Intel on Wednesday started shipping the latest Atom chips for netbooks, an important step to sustain growth of the low-cost PCs in the wake of the tablet onslaught.
The dual-core chips, part of the platform code-named Cedar Trail, bring better battery life and overall improved performance to netbooks, Intel said in a statement. Top PC makers, including Hewlett-Packard, Acer, Lenovo, Toshiba, Asus and Samsung will ship netbooks with Cedar Trail chips beginning in January starting at US$199.
Intel has doubled graphics performance on the chips while reducing power consumption by up to 20 percent compared to Atom predecessors introduced two years ago, the company said. The new chips will help netbooks provide up to 10 hours of battery life on one charge, Intel said.
Intel introduced the Cedar Trail chips ahead of the Consumer Electronics Show in Las Vegas Jan. 10-13. Intel is expected to talk about its latest chips for smartphones, tablets and PCs at the trade show.
Cedar Trail chips are an important step in Intel's efforts to improve netbooks, which have been hurt by growing demand for tablets such as Apple's iPad. An Intel spokeswoman said that while device makers can put Cedar Trail chips in tablets, most of the company's customers are opting for Intel's upcoming Medfield or Clover Trail tablet chips for tablets.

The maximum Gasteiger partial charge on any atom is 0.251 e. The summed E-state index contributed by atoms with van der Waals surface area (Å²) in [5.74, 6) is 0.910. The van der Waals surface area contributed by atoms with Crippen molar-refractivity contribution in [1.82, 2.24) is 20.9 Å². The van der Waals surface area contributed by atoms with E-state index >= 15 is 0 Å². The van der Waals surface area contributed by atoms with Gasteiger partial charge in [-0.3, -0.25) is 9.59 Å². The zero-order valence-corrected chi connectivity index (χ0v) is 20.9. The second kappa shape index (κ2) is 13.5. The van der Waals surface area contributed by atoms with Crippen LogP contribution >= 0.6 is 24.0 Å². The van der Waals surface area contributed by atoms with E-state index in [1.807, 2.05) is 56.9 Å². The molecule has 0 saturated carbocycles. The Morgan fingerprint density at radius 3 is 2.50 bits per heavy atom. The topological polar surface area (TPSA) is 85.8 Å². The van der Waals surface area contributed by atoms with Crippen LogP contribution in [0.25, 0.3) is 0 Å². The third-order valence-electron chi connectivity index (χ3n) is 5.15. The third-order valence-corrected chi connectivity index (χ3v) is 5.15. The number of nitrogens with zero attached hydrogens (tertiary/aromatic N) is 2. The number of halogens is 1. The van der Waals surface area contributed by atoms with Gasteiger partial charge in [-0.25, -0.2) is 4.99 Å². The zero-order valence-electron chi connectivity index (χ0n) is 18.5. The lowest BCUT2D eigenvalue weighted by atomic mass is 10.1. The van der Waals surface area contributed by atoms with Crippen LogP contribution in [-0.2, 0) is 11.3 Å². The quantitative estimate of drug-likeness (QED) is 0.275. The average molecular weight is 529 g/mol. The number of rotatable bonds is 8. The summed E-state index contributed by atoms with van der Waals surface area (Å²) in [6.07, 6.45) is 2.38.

Intel is retaining a positive outlook for netbooks, despite the threat from tablets. While netbook shipments have dropped in the U.S. and western Europe, the market is growing in developing countries such as India and China, Intel said.
The new chips allow netbooks to play back high-definitions and support for HDMI (high-definitiion multimedia interface) ports on the chipset will allow netbooks to be hooked up to high-definition TVs. Other features include wireless display technology to beam PC images wirelessly to TVs.
The new chips include Atom N2600, which runs at 1.6GHz and draws 3.5 watts of power, and the N2800, which runs at 1.86GHz and draws 6.5 watts of power. Intel in September introduced Cedar Trail chips for low-cost desktops.